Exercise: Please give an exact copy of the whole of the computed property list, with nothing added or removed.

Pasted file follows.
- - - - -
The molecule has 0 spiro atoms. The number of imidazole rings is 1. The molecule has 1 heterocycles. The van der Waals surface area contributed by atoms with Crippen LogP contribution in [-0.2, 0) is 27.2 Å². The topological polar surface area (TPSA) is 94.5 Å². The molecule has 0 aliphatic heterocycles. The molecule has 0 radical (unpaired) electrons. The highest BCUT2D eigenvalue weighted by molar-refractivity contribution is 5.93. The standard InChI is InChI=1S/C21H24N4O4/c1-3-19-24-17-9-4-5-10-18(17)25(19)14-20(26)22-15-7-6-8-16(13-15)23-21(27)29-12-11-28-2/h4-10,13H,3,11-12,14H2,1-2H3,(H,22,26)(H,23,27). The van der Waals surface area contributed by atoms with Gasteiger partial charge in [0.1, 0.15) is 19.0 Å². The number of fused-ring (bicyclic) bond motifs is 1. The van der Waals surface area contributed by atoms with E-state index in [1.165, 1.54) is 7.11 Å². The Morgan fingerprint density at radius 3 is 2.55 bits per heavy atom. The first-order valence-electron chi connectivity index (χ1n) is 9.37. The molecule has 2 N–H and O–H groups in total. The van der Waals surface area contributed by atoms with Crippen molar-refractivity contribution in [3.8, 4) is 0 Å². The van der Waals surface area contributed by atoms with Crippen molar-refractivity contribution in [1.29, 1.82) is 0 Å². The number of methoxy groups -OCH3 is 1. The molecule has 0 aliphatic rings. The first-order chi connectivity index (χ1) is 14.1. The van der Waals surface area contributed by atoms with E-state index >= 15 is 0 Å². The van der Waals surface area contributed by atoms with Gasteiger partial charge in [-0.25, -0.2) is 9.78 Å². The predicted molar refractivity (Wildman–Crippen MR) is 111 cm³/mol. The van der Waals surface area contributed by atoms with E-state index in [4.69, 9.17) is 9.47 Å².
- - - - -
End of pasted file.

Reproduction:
The molecule has 0 spiro atoms. The number of imidazole rings is 1. The molecule has 1 heterocycles. The van der Waals surface area contributed by atoms with Crippen LogP contribution in [-0.2, 0) is 27.2 Å². The topological polar surface area (TPSA) is 94.5 Å². The molecule has 0 aliphatic heterocycles. The molecule has 0 radical (unpaired) electrons. The highest BCUT2D eigenvalue weighted by molar-refractivity contribution is 5.93. The standard InChI is InChI=1S/C21H24N4O4/c1-3-19-24-17-9-4-5-10-18(17)25(19)14-20(26)22-15-7-6-8-16(13-15)23-21(27)29-12-11-28-2/h4-10,13H,3,11-12,14H2,1-2H3,(H,22,26)(H,23,27). The van der Waals surface area contributed by atoms with Gasteiger partial charge in [0.1, 0.15) is 19.0 Å². The number of fused-ring (bicyclic) bond motifs is 1. The van der Waals surface area contributed by atoms with E-state index in [1.165, 1.54) is 7.11 Å². The Morgan fingerprint density at radius 3 is 2.55 bits per heavy atom. The first-order valence-electron chi connectivity index (χ1n) is 9.37. The molecule has 2 N–H and O–H groups in total. The van der Waals surface area contributed by atoms with Crippen molar-refractivity contribution in [3.8, 4) is 0 Å². The van der Waals surface area contributed by atoms with Crippen molar-refractivity contribution in [1.29, 1.82) is 0 Å². The number of methoxy groups -OCH3 is 1. The molecule has 0 aliphatic rings. The first-order chi connectivity index (χ1) is 14.1. The van der Waals surface area contributed by atoms with E-state index >= 15 is 0 Å². The van der Waals surface area contributed by atoms with Gasteiger partial charge in [-0.25, -0.2) is 9.78 Å². The predicted molar refractivity (Wildman–Crippen MR) is 111 cm³/mol. The van der Waals surface area contributed by atoms with E-state index in [4.69, 9.17) is 9.47 Å².